I found the voiceovers fascinating. Mason Adams, Alan Parsell, Herb Baldwin, Claire Gold, Julie Belaga, Dick Leonard, Cary Pierce — I recognized the voices of so many former politicians, educators, students and others.
Here are some of the things they said:
- “Nothing goes on here that people aren’t concerned about. For every issue, there are at least 10 sides.”
- “I’m worried the town is losing its mix of a variety of people.”
- “Westporters have extraordinary aspirations for their children. And they’re willing to pay for it.”
- “I work 2 jobs, 90 hours a week, to keep my head above water here.”
- “Westport has the sophistication of New York, the exuberance of a California town, the quaintness of New England — and a sense of humor.”
- “We do have latchkey children, as more and more parents go off to work.”
- “It’s a very loving community, in many ways.”
- “We draw people into town, to go to the theater and movies.”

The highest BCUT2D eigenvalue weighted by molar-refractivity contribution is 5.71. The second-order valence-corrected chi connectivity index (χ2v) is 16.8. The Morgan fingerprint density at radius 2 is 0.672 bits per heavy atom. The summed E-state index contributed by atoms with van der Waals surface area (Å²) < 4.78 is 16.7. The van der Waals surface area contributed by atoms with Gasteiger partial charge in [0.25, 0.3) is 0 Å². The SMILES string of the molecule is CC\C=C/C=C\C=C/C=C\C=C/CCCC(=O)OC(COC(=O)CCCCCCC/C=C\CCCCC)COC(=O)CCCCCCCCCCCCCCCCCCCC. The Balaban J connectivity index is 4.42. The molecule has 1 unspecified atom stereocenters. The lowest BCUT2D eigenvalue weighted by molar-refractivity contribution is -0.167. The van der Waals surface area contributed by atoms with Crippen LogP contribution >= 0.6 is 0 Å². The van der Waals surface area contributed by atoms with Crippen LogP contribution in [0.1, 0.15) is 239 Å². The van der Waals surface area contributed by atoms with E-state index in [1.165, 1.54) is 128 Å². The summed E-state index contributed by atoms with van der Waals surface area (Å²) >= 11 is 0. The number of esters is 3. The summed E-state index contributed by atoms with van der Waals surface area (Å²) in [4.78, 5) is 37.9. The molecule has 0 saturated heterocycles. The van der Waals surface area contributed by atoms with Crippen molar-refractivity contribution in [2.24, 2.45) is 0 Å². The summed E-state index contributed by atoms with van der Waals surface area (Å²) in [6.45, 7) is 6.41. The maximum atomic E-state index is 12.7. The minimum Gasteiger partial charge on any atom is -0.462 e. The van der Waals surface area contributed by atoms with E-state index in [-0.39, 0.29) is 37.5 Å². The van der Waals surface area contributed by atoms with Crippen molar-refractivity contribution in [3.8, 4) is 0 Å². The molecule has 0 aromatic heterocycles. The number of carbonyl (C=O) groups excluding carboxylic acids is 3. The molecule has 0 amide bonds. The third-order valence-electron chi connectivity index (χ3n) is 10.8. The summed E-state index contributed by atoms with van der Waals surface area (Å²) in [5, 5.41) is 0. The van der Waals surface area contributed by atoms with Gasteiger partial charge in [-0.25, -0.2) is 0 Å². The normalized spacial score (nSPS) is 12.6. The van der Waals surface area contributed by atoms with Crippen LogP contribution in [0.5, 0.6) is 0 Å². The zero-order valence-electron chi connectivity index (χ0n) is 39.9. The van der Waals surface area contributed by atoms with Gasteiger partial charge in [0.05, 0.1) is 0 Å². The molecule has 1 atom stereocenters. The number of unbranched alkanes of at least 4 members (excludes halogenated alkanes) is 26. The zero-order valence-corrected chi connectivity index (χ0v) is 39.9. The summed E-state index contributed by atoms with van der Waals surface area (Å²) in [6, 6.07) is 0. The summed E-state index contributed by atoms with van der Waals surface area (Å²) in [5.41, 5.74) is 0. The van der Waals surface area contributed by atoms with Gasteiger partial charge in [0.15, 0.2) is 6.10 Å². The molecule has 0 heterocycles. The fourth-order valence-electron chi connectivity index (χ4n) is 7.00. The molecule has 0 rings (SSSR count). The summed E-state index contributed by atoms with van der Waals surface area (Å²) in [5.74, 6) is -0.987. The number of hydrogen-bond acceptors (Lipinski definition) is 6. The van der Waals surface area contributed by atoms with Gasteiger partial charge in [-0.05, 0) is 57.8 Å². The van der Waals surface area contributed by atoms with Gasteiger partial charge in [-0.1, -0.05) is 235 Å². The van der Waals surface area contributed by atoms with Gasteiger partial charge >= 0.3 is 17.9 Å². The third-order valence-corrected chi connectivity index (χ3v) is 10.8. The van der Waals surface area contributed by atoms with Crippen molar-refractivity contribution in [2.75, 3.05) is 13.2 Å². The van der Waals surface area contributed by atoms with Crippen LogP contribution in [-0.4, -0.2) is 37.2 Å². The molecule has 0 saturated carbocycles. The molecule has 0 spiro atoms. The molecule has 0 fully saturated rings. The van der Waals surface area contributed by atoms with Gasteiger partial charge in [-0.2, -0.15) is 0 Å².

- “The Post Road is a disaster. But every town has its Post Road. This one looks better than many.”
- “Commercialization has really changed this town. It’s been good and bad.”
- “It’s a generous, gregarious, outgoing town. You can dress any way you like. You can be anyone you want to be. That’s the uniqueness of the community.”
That was Westport, 1985. Thanks to MCA, we’ve got a video record — promotional, but still pretty honest — of who we were.
What’s happened in the past 35 years? Are we better, worse, just different — or the same — as we were back in the days when big cars roamed Main Street, the Church Lane YMCA was still new, and people came from out of town for the movies?